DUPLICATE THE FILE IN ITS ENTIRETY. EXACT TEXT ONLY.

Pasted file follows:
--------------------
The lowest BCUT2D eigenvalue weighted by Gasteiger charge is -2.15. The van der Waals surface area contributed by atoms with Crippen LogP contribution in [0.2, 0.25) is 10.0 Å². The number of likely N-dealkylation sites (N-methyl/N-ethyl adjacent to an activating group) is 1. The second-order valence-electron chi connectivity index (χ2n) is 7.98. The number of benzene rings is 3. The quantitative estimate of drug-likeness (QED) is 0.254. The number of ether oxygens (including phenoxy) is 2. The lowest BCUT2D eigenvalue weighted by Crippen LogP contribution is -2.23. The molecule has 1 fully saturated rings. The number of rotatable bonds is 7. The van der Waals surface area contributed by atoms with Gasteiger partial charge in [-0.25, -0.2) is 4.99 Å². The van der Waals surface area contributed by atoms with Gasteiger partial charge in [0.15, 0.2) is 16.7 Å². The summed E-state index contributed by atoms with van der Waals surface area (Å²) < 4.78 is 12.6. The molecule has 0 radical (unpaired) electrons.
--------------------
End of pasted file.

The lowest BCUT2D eigenvalue weighted by Gasteiger charge is -2.15. The van der Waals surface area contributed by atoms with Crippen LogP contribution in [0.2, 0.25) is 10.0 Å². The number of likely N-dealkylation sites (N-methyl/N-ethyl adjacent to an activating group) is 1. The second-order valence-electron chi connectivity index (χ2n) is 7.98. The number of benzene rings is 3. The quantitative estimate of drug-likeness (QED) is 0.254. The number of ether oxygens (including phenoxy) is 2. The lowest BCUT2D eigenvalue weighted by Crippen LogP contribution is -2.23. The molecule has 1 fully saturated rings. The number of rotatable bonds is 7. The van der Waals surface area contributed by atoms with Gasteiger partial charge in [-0.25, -0.2) is 4.99 Å². The van der Waals surface area contributed by atoms with Gasteiger partial charge in [0.15, 0.2) is 16.7 Å². The summed E-state index contributed by atoms with van der Waals surface area (Å²) < 4.78 is 12.6. The molecule has 0 radical (unpaired) electrons.